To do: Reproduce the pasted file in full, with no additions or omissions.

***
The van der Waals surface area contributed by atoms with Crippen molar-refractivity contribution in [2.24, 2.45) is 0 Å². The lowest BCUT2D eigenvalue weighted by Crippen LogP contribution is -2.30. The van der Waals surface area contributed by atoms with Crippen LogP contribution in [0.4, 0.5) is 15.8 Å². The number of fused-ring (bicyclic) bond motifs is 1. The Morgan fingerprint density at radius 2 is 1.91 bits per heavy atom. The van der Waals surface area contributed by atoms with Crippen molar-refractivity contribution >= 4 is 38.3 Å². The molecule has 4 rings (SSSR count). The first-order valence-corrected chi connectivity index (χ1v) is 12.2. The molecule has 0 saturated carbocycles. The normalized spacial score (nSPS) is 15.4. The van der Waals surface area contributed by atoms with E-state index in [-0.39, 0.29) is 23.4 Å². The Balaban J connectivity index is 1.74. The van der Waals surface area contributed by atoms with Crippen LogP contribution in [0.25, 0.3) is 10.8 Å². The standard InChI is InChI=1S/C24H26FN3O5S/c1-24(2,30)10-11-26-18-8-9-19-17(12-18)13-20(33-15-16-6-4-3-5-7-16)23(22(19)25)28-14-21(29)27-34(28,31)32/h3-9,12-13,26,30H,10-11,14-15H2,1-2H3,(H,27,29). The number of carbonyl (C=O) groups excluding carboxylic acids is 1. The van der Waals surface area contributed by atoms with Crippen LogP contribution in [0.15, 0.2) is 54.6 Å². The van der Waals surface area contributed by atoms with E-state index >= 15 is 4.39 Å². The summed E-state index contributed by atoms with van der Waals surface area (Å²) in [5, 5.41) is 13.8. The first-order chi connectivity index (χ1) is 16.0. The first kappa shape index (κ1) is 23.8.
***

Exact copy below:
The van der Waals surface area contributed by atoms with Crippen molar-refractivity contribution in [2.24, 2.45) is 0 Å². The lowest BCUT2D eigenvalue weighted by Crippen LogP contribution is -2.30. The van der Waals surface area contributed by atoms with Crippen LogP contribution in [0.4, 0.5) is 15.8 Å². The number of fused-ring (bicyclic) bond motifs is 1. The Morgan fingerprint density at radius 2 is 1.91 bits per heavy atom. The van der Waals surface area contributed by atoms with Crippen molar-refractivity contribution >= 4 is 38.3 Å². The molecule has 4 rings (SSSR count). The first-order valence-corrected chi connectivity index (χ1v) is 12.2. The molecule has 0 saturated carbocycles. The normalized spacial score (nSPS) is 15.4. The van der Waals surface area contributed by atoms with E-state index in [-0.39, 0.29) is 23.4 Å². The Balaban J connectivity index is 1.74. The van der Waals surface area contributed by atoms with Crippen LogP contribution in [0.25, 0.3) is 10.8 Å². The standard InChI is InChI=1S/C24H26FN3O5S/c1-24(2,30)10-11-26-18-8-9-19-17(12-18)13-20(33-15-16-6-4-3-5-7-16)23(22(19)25)28-14-21(29)27-34(28,31)32/h3-9,12-13,26,30H,10-11,14-15H2,1-2H3,(H,27,29). The number of carbonyl (C=O) groups excluding carboxylic acids is 1. The van der Waals surface area contributed by atoms with Crippen LogP contribution in [0.15, 0.2) is 54.6 Å². The van der Waals surface area contributed by atoms with E-state index >= 15 is 4.39 Å². The summed E-state index contributed by atoms with van der Waals surface area (Å²) in [5, 5.41) is 13.8. The first-order chi connectivity index (χ1) is 16.0. The first kappa shape index (κ1) is 23.8.